There’s no getting around it—Christmas is different this year. We’ve gone through some of the motions—put up the Christmas tree and decorations, sent out Christmas cards, and bought the gifts. But, things are different. This year, I’m in survival mode—just trying to make it through the holidays and into 2012. Celebrating isn’t something I’m up for this year.
It’s funny. Everyone says they understand that Christmas won’t be the same this year. But, when I talk about how it’s different, I can see them slowly backing out of the conversation. I guess it’s like I’m infecting other people’s Merry Christmas with my sadness. I realized this at a recent holiday party. Someone asked how I was doing, and I responded with my usual “just trying to survive the holidays this year.” As they nodded at me, the song “Blue Christmas” came on. I commented that this was my theme song this year. And then it happened. First, the pity eyes. Then, the eyes darting around the room looking for any possible exit. Christmas without my daughter is hard enough. But being the sad person in a room full of joy, happy, merry, and bright is a lonely experience.
I can’t listen to Christmas carols, and I’m not watching any holiday movies. In a regular year, my radio would be tuned to the “all Christmas, all the time” station, but I’ve found that each and every song makes me cry this year. For previous Christmases, I’ve parked my behind on my couch to watch Love Actually or The Holiday and wrap presents. This year, I watched House Hunters (generally a Christmas and baby free experience).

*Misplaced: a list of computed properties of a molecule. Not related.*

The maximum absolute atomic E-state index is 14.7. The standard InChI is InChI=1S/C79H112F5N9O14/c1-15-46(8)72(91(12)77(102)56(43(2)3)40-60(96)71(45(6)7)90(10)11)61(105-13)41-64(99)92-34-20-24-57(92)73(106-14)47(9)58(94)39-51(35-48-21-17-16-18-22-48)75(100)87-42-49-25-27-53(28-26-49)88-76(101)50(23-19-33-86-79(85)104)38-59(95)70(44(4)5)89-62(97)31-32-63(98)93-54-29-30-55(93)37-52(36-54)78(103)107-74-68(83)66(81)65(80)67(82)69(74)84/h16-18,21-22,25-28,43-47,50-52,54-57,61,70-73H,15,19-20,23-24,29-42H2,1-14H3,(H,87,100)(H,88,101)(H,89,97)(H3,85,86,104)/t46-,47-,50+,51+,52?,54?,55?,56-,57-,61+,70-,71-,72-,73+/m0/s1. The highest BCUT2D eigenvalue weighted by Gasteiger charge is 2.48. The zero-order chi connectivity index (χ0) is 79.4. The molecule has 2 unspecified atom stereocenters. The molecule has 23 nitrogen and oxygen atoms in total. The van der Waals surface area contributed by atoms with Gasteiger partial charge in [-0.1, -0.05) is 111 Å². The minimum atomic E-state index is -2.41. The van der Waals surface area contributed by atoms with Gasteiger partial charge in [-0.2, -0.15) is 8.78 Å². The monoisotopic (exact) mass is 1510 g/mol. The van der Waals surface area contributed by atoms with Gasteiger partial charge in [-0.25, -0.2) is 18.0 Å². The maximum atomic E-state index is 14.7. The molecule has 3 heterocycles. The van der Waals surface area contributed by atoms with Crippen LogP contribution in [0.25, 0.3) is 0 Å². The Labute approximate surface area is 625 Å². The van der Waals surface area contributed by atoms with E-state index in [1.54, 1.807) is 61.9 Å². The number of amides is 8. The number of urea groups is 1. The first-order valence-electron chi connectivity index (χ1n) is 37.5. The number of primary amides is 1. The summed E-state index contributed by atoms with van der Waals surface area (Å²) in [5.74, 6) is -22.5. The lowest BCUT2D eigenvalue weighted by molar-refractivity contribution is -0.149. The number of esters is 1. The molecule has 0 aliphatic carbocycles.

This will also be the first year I have not gone to church on Christmas Eve. I have largely worked through my anger with God over what happened. There are still times where I feel I’m being punished for something, but I’m working through that too. I think there will always be a bit of “why me?” that I’ll never understand, and any great cosmic reason for losing my daughter will always escape me. But, my not going to church on Christmas Eve isn’t because I’m angry with God. I just remember the time after losing my Dad when I cried in church every time I went. And those were just regular Sundays. I can’t imagine the sobbing mess I would be if my first journey back to church happened on Christmas Eve. And there I’d go again, letting my sadness invade other people’s happy times.
These old traditions are replaced with new ones. Vivienne’s tree that sits in our living room—soon to be adorned with ornaments given to her by our families. Her stocking hanging over our fireplace that will hold letters that her Dad and I will write to her. Her candle that will travel with us on Christmas, being lit at every celebration so that she is a part of our family Christmas, just as she should be. And her Christmas presents—gifts to charities instead of stuffed animals and toys.
I find myself often saying “this would have been our first Christmas with her.” I always correct myself, and eventually I’ll get it right. This IS our first Christmas with her. Even though she’s not with us, she is everywhere around us. Remembering that is hard to do when the grief is so fresh. That’s all I want for Christmas this year—to feel Vivienne close to us.